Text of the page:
The employee magazine
of the Volkswagen brand


Helping out at an orphanage

Employee Jun Hu looks after disabled children in Beijing.

Jun Hu, a Volkswagen employee in Beijing, meets the disabled boy at an orphanage once a month. She bathes and feeds him, plays with him, helps wash and dress him, and looks after him for several hours a day. Hu (34) and some of her colleagues do volunteer work at a privately run orphanage called Living Tree Foster Home. They are part of a team of 20 volunteers who help children and adolescents with major disabilities. Most of the 35 children have infantile cerebral palsy, which is characterized by severe motion disorders that were caused by damage to the brain in early childhood. Others at the orphanage have autism or other disabilities.

» I look after many of the girls and boys until they’re adopted by a new family. «

Jun Hu

Outing at the orphanage: Jun Hu (center) also takes the children on excursions.

Hu joined Volkswagen in Beijing six years ago. Her job is to handle all of the administrative tasks that are involved with the food served at the cafeteria. She and her team also run the catering services at events held outside the company. In her free time she sings with a Christian choir, which puts on a Christmas concert every year for the ­children at the orphanage. During one of the rehearsals for this concert, she decided to play a more active role at the orphanage in order to give the children a greater sense of emotional security as they grow up.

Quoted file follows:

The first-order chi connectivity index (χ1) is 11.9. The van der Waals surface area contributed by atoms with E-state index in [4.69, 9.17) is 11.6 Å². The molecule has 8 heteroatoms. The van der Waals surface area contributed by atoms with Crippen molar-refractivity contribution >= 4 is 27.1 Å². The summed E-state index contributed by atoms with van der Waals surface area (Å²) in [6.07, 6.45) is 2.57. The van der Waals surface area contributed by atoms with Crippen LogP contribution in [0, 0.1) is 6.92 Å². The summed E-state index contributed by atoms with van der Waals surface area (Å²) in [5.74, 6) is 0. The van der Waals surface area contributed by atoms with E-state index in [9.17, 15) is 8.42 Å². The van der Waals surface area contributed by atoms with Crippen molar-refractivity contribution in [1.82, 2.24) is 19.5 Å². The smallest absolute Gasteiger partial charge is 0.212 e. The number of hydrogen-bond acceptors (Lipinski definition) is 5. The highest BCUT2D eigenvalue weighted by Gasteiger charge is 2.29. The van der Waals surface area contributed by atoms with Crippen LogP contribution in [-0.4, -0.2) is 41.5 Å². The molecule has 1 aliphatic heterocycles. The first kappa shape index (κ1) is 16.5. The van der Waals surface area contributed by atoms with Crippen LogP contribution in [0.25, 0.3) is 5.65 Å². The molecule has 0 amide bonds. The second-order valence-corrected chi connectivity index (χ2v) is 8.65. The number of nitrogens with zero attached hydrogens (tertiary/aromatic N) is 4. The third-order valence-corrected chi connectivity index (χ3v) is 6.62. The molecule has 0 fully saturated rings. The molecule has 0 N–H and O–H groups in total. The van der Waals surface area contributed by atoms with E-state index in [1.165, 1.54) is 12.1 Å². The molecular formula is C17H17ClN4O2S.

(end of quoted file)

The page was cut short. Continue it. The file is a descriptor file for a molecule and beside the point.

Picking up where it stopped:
“The disabled girls and boys
come from different regions of the country,” says Hu in describing her volunteer work. “I play a role in their lives until a new family takes them in.” One boy found foster parents in the United States a few weeks ago. Shortly before flying to his new home, he proudly showed off the few phrases of English he had already mastered. “He’s a bright and cheerful boy,” she says. “He’s very excited right now. And he’s realizing that he’ll miss his teachers and friends at the orphanage.” But Hu is confident that a good future awaits the young child in the U.S.